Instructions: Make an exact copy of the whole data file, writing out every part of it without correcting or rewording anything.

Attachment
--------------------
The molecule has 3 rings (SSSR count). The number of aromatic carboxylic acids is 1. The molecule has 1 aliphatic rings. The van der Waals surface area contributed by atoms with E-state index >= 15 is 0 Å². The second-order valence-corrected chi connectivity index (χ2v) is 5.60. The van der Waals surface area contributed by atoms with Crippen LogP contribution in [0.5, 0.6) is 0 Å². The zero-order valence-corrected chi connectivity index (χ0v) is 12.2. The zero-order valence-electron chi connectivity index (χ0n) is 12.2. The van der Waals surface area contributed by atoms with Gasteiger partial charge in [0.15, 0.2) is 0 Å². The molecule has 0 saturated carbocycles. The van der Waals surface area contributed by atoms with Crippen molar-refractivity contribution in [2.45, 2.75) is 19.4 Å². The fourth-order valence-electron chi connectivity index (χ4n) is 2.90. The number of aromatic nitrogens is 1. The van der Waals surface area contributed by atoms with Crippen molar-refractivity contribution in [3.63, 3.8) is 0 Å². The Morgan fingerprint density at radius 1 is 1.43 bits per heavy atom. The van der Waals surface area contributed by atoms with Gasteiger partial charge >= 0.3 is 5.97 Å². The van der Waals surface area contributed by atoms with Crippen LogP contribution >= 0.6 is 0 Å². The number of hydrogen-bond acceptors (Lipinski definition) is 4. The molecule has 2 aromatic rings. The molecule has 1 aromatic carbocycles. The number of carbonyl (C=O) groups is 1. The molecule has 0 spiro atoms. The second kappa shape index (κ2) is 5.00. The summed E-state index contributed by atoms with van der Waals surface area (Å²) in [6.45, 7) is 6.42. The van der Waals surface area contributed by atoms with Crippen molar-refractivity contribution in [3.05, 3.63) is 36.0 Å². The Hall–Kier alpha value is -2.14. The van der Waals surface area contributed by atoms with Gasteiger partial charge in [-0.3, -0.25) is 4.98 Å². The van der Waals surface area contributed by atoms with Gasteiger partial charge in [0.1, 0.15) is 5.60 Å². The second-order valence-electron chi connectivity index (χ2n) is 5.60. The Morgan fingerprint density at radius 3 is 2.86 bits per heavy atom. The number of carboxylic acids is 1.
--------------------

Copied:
The molecule has 3 rings (SSSR count). The number of aromatic carboxylic acids is 1. The molecule has 1 aliphatic rings. The van der Waals surface area contributed by atoms with E-state index >= 15 is 0 Å². The second-order valence-corrected chi connectivity index (χ2v) is 5.60. The van der Waals surface area contributed by atoms with Crippen LogP contribution in [0.5, 0.6) is 0 Å². The zero-order valence-corrected chi connectivity index (χ0v) is 12.2. The zero-order valence-electron chi connectivity index (χ0n) is 12.2. The van der Waals surface area contributed by atoms with Gasteiger partial charge in [0.15, 0.2) is 0 Å². The molecule has 0 saturated carbocycles. The van der Waals surface area contributed by atoms with Crippen molar-refractivity contribution in [2.45, 2.75) is 19.4 Å². The fourth-order valence-electron chi connectivity index (χ4n) is 2.90. The number of aromatic nitrogens is 1. The van der Waals surface area contributed by atoms with Crippen molar-refractivity contribution in [3.63, 3.8) is 0 Å². The Morgan fingerprint density at radius 1 is 1.43 bits per heavy atom. The van der Waals surface area contributed by atoms with Gasteiger partial charge >= 0.3 is 5.97 Å². The van der Waals surface area contributed by atoms with Crippen LogP contribution >= 0.6 is 0 Å². The number of hydrogen-bond acceptors (Lipinski definition) is 4. The molecule has 2 aromatic rings. The molecule has 1 aromatic carbocycles. The number of carbonyl (C=O) groups is 1. The molecule has 0 spiro atoms. The second kappa shape index (κ2) is 5.00. The summed E-state index contributed by atoms with van der Waals surface area (Å²) in [6.45, 7) is 6.42. The van der Waals surface area contributed by atoms with Crippen molar-refractivity contribution in [3.05, 3.63) is 36.0 Å². The Hall–Kier alpha value is -2.14. The van der Waals surface area contributed by atoms with Gasteiger partial charge in [-0.3, -0.25) is 4.98 Å². The van der Waals surface area contributed by atoms with Gasteiger partial charge in [0.1, 0.15) is 5.60 Å². The second-order valence-electron chi connectivity index (χ2n) is 5.60. The Morgan fingerprint density at radius 3 is 2.86 bits per heavy atom. The number of carboxylic acids is 1.